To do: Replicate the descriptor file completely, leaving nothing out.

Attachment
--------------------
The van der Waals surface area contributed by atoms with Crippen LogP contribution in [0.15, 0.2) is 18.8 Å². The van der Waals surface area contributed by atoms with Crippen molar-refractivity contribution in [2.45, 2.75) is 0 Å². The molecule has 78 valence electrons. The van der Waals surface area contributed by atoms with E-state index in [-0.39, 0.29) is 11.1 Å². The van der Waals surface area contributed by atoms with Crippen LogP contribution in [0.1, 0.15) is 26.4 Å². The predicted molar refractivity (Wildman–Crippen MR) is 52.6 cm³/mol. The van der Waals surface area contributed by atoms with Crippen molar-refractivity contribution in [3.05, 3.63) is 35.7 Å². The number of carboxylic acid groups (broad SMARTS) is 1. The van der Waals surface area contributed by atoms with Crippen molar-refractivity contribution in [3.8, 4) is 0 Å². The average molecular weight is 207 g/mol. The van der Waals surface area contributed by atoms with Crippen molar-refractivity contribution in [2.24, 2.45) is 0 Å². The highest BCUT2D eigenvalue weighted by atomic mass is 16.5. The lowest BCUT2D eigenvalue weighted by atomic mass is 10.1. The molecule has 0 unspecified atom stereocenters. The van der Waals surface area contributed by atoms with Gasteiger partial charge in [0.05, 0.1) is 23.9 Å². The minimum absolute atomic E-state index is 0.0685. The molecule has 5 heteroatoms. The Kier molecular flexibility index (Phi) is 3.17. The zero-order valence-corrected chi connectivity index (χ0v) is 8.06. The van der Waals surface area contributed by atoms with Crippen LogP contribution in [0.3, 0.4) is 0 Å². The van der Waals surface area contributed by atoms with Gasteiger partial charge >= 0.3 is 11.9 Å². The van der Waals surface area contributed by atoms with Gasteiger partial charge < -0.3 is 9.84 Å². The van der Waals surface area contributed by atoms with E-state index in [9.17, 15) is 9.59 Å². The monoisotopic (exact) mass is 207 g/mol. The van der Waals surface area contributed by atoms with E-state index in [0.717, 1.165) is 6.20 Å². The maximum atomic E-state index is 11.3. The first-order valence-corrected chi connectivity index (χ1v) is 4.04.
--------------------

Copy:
The van der Waals surface area contributed by atoms with Crippen LogP contribution in [0.15, 0.2) is 18.8 Å². The van der Waals surface area contributed by atoms with Crippen molar-refractivity contribution in [2.45, 2.75) is 0 Å². The molecule has 78 valence electrons. The van der Waals surface area contributed by atoms with E-state index in [-0.39, 0.29) is 11.1 Å². The van der Waals surface area contributed by atoms with Crippen LogP contribution in [0.1, 0.15) is 26.4 Å². The predicted molar refractivity (Wildman–Crippen MR) is 52.6 cm³/mol. The van der Waals surface area contributed by atoms with Crippen molar-refractivity contribution in [3.05, 3.63) is 35.7 Å². The number of carboxylic acid groups (broad SMARTS) is 1. The van der Waals surface area contributed by atoms with Crippen molar-refractivity contribution in [3.8, 4) is 0 Å². The average molecular weight is 207 g/mol. The van der Waals surface area contributed by atoms with Crippen molar-refractivity contribution in [2.24, 2.45) is 0 Å². The highest BCUT2D eigenvalue weighted by atomic mass is 16.5. The lowest BCUT2D eigenvalue weighted by atomic mass is 10.1. The molecule has 0 unspecified atom stereocenters. The van der Waals surface area contributed by atoms with Gasteiger partial charge in [0.05, 0.1) is 23.9 Å². The minimum absolute atomic E-state index is 0.0685. The molecule has 5 heteroatoms. The Kier molecular flexibility index (Phi) is 3.17. The zero-order valence-corrected chi connectivity index (χ0v) is 8.06. The van der Waals surface area contributed by atoms with Crippen LogP contribution in [0.3, 0.4) is 0 Å². The van der Waals surface area contributed by atoms with Gasteiger partial charge >= 0.3 is 11.9 Å². The van der Waals surface area contributed by atoms with Gasteiger partial charge < -0.3 is 9.84 Å². The van der Waals surface area contributed by atoms with E-state index in [9.17, 15) is 9.59 Å². The monoisotopic (exact) mass is 207 g/mol. The van der Waals surface area contributed by atoms with E-state index in [0.717, 1.165) is 6.20 Å². The maximum atomic E-state index is 11.3. The first-order valence-corrected chi connectivity index (χ1v) is 4.04.